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2016 NFL Draft: Buckner leads very deep interior DL class

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From a talent standpoint, the interior defensive line is the most loaded position in the 2016 NFL Draft, and starters will be found all along the first three to four rounds.

Alabama's duo of A'Shawn Robinson and Jarran Reed are two of the draft's top run-defenders. In fact, four of the top six interior DL draft picks could come from the SEC West. And while you won't see names like Andrew Billings, Kenny Clark and Austin Johnson in this report, their talent and potential is equal to many of the top interior linemen of recent years. That's how deep the group is.

2016 NFL DRAFT

Draft coverage:

Teams with the greatest need


Detroit Lions
Cincinnati Bengals
Oakland Raiders
Cleveland Browns
Denver Broncos
Green Bay Packers
New Orleans Saints
Seattle Seahawks
Washington Redskins

Top eight players


Deforest Buckner: Buckner is very tall with pretty good arm length, massive hands, and has proven to be an ascending pass rusher from the interior. He's best suited to a four- or five-technique spot, but has scheme flexibility.

A'Shawn Robinson: Robinson has the body type of a grown man ready for trench work in the NFL, and his run-stuffing potential is unlimited. He needs to play with better pad level and improve his pass rush game.

Robert Nkemdiche: Nkemdiche has a chiseled frame that has rarely been seen in college circles for a defensive tackle. He's athletic with outstanding reactive explosiveness, but he finished his three-year career at Ole Miss with just 6.5 sacks and zero forced or recovered fumbles.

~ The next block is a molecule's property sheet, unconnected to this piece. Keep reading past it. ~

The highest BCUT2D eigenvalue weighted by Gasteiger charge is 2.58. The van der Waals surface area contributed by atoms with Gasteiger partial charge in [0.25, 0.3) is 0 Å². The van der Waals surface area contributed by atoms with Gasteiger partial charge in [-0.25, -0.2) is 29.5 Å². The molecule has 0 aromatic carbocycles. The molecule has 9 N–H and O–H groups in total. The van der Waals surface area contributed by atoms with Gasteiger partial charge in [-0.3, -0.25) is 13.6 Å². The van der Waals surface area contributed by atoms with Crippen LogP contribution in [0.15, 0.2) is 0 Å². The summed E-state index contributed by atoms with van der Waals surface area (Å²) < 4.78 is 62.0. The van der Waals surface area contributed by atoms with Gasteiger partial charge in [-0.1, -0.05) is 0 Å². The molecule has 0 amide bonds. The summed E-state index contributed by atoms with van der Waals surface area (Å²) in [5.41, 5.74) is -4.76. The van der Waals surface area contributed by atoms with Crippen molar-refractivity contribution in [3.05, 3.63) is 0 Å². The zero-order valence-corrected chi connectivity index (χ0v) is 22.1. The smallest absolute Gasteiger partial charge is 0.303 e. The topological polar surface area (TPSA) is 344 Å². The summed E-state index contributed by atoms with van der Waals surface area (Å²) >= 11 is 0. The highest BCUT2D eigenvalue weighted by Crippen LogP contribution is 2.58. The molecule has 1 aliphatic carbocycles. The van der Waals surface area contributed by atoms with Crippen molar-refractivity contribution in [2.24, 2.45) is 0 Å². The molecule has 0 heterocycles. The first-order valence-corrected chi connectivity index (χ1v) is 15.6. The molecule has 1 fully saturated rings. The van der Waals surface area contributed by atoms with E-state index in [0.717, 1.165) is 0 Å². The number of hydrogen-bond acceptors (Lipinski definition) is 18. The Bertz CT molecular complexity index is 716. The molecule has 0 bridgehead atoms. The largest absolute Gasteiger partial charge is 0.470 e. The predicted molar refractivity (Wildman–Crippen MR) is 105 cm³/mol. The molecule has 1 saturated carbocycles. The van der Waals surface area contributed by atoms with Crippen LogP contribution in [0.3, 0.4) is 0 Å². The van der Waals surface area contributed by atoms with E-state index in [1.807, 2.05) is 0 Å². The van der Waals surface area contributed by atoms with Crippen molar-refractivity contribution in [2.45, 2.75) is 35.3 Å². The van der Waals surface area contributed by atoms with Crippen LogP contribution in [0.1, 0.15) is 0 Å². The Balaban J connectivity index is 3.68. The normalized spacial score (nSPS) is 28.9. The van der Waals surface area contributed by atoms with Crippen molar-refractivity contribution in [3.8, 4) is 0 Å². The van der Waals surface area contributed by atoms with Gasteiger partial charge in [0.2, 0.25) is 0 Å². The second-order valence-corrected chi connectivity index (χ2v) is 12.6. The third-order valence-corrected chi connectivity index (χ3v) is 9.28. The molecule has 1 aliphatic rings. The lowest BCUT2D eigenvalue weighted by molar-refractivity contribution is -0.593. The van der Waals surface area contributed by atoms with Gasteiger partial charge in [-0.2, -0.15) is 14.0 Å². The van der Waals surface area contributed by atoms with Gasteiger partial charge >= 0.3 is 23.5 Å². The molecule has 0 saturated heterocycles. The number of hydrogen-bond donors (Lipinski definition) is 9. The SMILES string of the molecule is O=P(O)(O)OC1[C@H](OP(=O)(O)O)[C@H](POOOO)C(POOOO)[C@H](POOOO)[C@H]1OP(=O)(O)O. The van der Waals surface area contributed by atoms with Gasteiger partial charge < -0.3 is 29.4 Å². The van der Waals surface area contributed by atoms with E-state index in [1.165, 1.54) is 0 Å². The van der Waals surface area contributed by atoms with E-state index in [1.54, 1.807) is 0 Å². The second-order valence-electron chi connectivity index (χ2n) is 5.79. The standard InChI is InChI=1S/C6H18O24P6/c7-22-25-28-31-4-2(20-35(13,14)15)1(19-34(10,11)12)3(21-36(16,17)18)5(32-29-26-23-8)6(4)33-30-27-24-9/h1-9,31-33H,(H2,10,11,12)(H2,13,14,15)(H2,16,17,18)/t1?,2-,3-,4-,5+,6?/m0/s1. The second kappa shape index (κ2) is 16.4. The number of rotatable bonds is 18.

Sheldon Rankins: Rankins has average size for the position, but plays with outstanding leverage. He has violent but subtle hand usage that puts him in position to make plays, and he has a varied pass-rush approach. Rock-solid, safe draft prospect.

Chris Jones: Has flashed plays that are as impressive as any player on this list, but his motor runs hot and cold. Teams must decide if they can get consistent effort from the big, talented player who can play in a 3-4 or 4-3 defense.

Jarran Reed: Powerful run-plugger who plays with desired bend and core strength. Looking to shore up your run defense? Reed is your guy. Looking to rush the passer from inside? Reed will not be your guy.

Vernon Butler: Has high-end potential as a big, athletic tackle, but teams have questions about whether or not he can keep his weight in check. Butler can play all along the defensive line and has the talent to become a plus run defender.

Hassan Ridgeway: Polarizing big man with scouts. Some see him as a good NFL starter and others view him as a third-day, rotational defensive tackle. Power and tape flash warrant excitement, but health and conditioning are worries.

Sources Tell Us


"I still don't know if I have a great read on him. I'm usually big on production and he doesn't have it like you want it, but we get paid to coach players up. There is a lot there to coach. I think he'll either drive you crazy or make you look like a genius. Not a lot of middle ground." -- NFC defensive line coach on Nkemdiche

Most overrated


Adolphus Washington: Washington doesn't get it cranked up nearly enough for the talent he possesses. His poor pad level creates leverage issues when he has to go against redirect blocks, and he might not be stout enough against the run. His pass rush might be too inconsistent to warrant a Day 2 selection.

Most underrated


Willie Henry: Henry just turned 21, but he's got enough tape to warrant a look in the second round. He has jarring power in his massive hands and showed a plus closing burst as a twisting, pass rusher, which helped him finish with 6.5 sacks in 2015. Many of his flaws are correctable with coaching.

Boom or bust


Nkemdiche: Much of the "bust" concern has to fall into the category of maturity/character. There are definitely teams who believe Nkemdiche could become a problem with more time and money on his hands as a pro. However, if he matures as a person and player, and if he can respond to his coaching, we might be looking at a multiple Pro Bowl player. Which will it be?

Sleeper alert


Greg Milhouse: The Campbell defensive tackle ran a sub 5.0-second 40 at his pro day, with a vertical of 33.5 inches and 26 bench reps. In other words, Campbell has some traits. While the level of competition was below average, he showed the potential to be a disruptive defensive playmaker from the interior with enough talent to play on all three downs. He should be a Day 3 pick with a chance to outplay his draft slot.

Follow Lance Zierlein on Twitter @LanceZierlein.

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